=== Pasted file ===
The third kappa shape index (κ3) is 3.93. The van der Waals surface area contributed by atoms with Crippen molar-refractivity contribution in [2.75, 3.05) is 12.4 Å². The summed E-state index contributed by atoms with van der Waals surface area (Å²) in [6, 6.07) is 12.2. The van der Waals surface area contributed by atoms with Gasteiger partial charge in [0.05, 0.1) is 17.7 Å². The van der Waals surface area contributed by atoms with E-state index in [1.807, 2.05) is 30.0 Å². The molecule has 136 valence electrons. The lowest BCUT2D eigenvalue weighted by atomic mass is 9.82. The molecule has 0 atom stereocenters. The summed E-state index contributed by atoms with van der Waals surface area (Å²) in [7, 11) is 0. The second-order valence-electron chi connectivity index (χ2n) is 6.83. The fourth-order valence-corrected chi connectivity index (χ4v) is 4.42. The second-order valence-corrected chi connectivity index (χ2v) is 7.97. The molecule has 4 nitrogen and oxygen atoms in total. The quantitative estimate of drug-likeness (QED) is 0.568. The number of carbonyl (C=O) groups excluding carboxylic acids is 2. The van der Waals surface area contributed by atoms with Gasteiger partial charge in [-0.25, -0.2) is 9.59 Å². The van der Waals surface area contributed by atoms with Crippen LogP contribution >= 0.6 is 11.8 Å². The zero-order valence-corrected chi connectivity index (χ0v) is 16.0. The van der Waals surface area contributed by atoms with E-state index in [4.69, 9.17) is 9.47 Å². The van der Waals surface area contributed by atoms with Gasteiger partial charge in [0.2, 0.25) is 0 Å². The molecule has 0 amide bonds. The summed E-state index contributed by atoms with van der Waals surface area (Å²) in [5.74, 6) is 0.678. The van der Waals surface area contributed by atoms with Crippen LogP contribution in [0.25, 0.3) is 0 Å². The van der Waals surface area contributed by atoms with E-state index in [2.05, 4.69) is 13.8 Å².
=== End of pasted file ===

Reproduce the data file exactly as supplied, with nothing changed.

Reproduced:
The third kappa shape index (κ3) is 3.93. The van der Waals surface area contributed by atoms with Crippen molar-refractivity contribution in [2.75, 3.05) is 12.4 Å². The summed E-state index contributed by atoms with van der Waals surface area (Å²) in [6, 6.07) is 12.2. The van der Waals surface area contributed by atoms with Gasteiger partial charge in [0.05, 0.1) is 17.7 Å². The van der Waals surface area contributed by atoms with E-state index in [1.807, 2.05) is 30.0 Å². The molecule has 136 valence electrons. The lowest BCUT2D eigenvalue weighted by atomic mass is 9.82. The molecule has 0 atom stereocenters. The summed E-state index contributed by atoms with van der Waals surface area (Å²) in [7, 11) is 0. The second-order valence-electron chi connectivity index (χ2n) is 6.83. The fourth-order valence-corrected chi connectivity index (χ4v) is 4.42. The second-order valence-corrected chi connectivity index (χ2v) is 7.97. The molecule has 4 nitrogen and oxygen atoms in total. The quantitative estimate of drug-likeness (QED) is 0.568. The number of carbonyl (C=O) groups excluding carboxylic acids is 2. The van der Waals surface area contributed by atoms with Gasteiger partial charge in [-0.25, -0.2) is 9.59 Å². The van der Waals surface area contributed by atoms with Crippen LogP contribution >= 0.6 is 11.8 Å². The zero-order valence-corrected chi connectivity index (χ0v) is 16.0. The van der Waals surface area contributed by atoms with E-state index in [4.69, 9.17) is 9.47 Å². The van der Waals surface area contributed by atoms with Gasteiger partial charge in [0.2, 0.25) is 0 Å². The molecule has 0 amide bonds. The summed E-state index contributed by atoms with van der Waals surface area (Å²) in [5.74, 6) is 0.678. The van der Waals surface area contributed by atoms with Crippen LogP contribution in [0.25, 0.3) is 0 Å². The van der Waals surface area contributed by atoms with E-state index in [2.05, 4.69) is 13.8 Å².